This morning I was running late for a meeting and getting ready far too late to comfortably make it in time. And that’s usually when it starts. Words that would make most people blush begin to fly out of my mouth as I fumble for my mascara and search for my iphone that invisible elves continue to misplace every morning when I need to leave the house.
This is all much to my husband’s amusement. He often laughs quietly (for fear of his life), sometimes muttering that he thinks he would hear less cursing if he were suiting up in marine barracks each morning.
Today after my explosive rant while hurriedly applying makeup with one eye on the clock, searching for my phone and changing clothes at the same time, he suggested that I might think about substituting my litany of four-letter words with military alphabet terminology: “Foxtrot! Where’s my mike foxtrotting phone? Delta it.”
Yesterday after I broke a glass in the dishwasher and exclaimed a few niceties, he asked,”Is that how Honey Boo Boo would say it?” This is getting serious. I know I need to clean up my act.
At least I’m becoming more aware and I think I have some semblance of control. I actually do know when to limit my Sierras, Foxtrots and Deltas in certain circumstances when it would be totally out of line. So why am I unable to harness that kind of self control more often? Maybe I need to be checked in somewhere.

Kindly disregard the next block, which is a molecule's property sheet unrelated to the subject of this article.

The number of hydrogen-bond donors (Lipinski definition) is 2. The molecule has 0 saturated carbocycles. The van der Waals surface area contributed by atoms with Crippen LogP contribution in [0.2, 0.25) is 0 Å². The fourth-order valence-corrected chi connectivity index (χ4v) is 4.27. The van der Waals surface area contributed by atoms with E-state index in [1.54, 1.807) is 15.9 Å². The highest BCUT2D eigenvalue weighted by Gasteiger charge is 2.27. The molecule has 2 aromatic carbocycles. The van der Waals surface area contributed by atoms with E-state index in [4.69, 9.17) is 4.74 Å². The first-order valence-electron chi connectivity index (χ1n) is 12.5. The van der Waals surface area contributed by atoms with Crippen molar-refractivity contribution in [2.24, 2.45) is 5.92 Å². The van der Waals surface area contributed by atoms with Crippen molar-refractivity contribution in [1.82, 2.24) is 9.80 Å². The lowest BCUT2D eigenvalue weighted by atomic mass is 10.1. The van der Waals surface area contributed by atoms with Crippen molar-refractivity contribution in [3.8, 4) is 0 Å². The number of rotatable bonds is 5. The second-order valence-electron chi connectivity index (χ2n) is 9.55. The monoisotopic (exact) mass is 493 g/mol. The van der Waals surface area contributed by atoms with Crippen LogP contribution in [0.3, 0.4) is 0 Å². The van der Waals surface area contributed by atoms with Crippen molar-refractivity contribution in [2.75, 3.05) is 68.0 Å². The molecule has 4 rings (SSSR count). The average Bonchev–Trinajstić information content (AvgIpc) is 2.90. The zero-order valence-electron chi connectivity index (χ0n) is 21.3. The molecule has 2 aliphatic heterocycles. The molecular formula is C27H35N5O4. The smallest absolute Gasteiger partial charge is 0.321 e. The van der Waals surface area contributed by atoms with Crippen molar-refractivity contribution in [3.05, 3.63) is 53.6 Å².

This afternoon I asked my almost sixteen year old son if I cursed too much. When he told me “Well, yes Mom, you do, but it’s sort of but it’s funny.” I threw out a curse word before asking he was serious. “Sierra… am I that bad?” I didn’t even realize the irony.
In a fellow blogger’s recent post, Cursing: An Editorial Style Guide (http://imissyouwheniblink.com/2012/04/26/cursing-an-editorial-style-guide/), his guidelines for optimum profanity usage are explained.
Below is rule number one:
1. Show some ingenuity.
Contrary to what you may have heard, using profanity isn’t necessarily a lazy way of speaking or writing. Using the wrong profanity is lazy. Choose all words with equal care, I say. My mother, who by the way is one of the classiest dames you’ll ever meet, has been known to brandish curse words in entirely unique ways, inventing whole new parts of speech. She always has the right expression for a situation. For example, walking into an unkempt room: “Holy shitstorm, it looks like the ass end of destruction in a typhoid whorehouse around here.” [Exit with flourish.] What does it even mean? I don’t know. But somehow I can picture it. She is a genius. Always be creative and specific.
I can only hope that one day my boys will refer to the ingenuity of my profanity with the admiration that this blogger has for his mother’s. I know my college roommates have that kind of admiration for me to this day. I had some doozies my freshman year. They still quote me on a couple of key phrases that broke records for profanity ingenuity.
Today I am grateful that at times I am self-aware enough to know when I need to work on improving my less than ideal habits. And for my family’s patience while I do so. Thanks for reading!
You’re hilariously terrible. I love profanity after dark when my little ones are fast asleep. If it flies out while in traffic, I usually get a call from a teacher. But, I have now made plans to use it more often. Fantastic post.
I love your comment. Hilariously terrible. That would be a good blog name actually.
To paraphrase Jean Shepard, one of my favorite humorists (“A Christmas Story”), working in profanity can be high art indeed!